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I've loved being able to hack away on projects with Twilio for a while now. They're relatively easy to get started with, and this is going to make it even easier. 10,000 invocations free, with subsequent invocations priced at 10,000/$1 seems like a great model. No idea about how this scales financially, compared to other similar services. But as someone making relatively limited use tools, most without a business model, their pricing certainly keeps me feeling great about using them.



Well, to be honest, compute is becoming a commodity very quickly. We offer 100,000 invocations free and offer 50,000 per $1 [1] with a paid account. There are some pretty smart people who have talked at length about startups historically underpricing, but I think we're making a bet on the raw value of compute trending to zero. (This is a weird thing to say outright, our goal, generally, is to change the way people think about service composition and building things on the internet.)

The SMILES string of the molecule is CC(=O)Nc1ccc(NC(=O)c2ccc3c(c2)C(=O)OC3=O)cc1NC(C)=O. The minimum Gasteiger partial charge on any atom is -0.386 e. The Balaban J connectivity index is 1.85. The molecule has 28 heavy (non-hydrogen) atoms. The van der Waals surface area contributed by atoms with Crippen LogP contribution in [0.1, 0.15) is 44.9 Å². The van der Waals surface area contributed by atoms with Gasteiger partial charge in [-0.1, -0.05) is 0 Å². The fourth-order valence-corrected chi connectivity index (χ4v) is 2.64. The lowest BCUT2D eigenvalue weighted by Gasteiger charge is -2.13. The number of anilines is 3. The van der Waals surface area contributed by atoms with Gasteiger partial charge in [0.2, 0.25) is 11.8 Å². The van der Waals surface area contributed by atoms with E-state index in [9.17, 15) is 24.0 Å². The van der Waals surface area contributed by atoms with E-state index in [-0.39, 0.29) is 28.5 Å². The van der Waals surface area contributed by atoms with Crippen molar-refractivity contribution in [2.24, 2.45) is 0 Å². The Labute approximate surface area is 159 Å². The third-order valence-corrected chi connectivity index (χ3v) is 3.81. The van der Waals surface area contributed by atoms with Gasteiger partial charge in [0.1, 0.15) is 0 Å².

Twilio is interesting because they're offering this as a business-specific offering i.e., integrate with Twilio directly (SMS, voice), which on its face is actually more valuable than, say, a "generalized compute platform" (which we've referred to ourselves as, at times). I think it'll be really interesting to see how Twilio markets + plays with this model --- theoretically if it sells their other services they could get away with this being a loss-leader, which is an intriguing concept.

[1] https://stdlib.com/pricing/


> I think we're making a bet on the raw value of compute trending to zero.

I'm thinking you mean the COST of compute here. If that's the case, I actually disagree on cost trend direction. I think the raw cost of compute will slowly increase. Long story but most of it borders on the economics of cloud computing.


Somebody above pointed out that they're using Lambda.

So you can figure out their loss/margin based off the public Lambda pricing model.

Lambda costs 0.00001667 per GB-s... so if each Twilio function used 1GB of memory and ran for 1 second, it would cost them $0.17 per month to serve you.

Since the max memory in Lambda is 1.5GB and the max runtime is 5 minutes... the worst case is that twilio is spending $75 for those 10k requests. I assume they were smart enough to use lower amounts of memory and set the maximum runtime of the Lambda function pretty low, like a few seconds.




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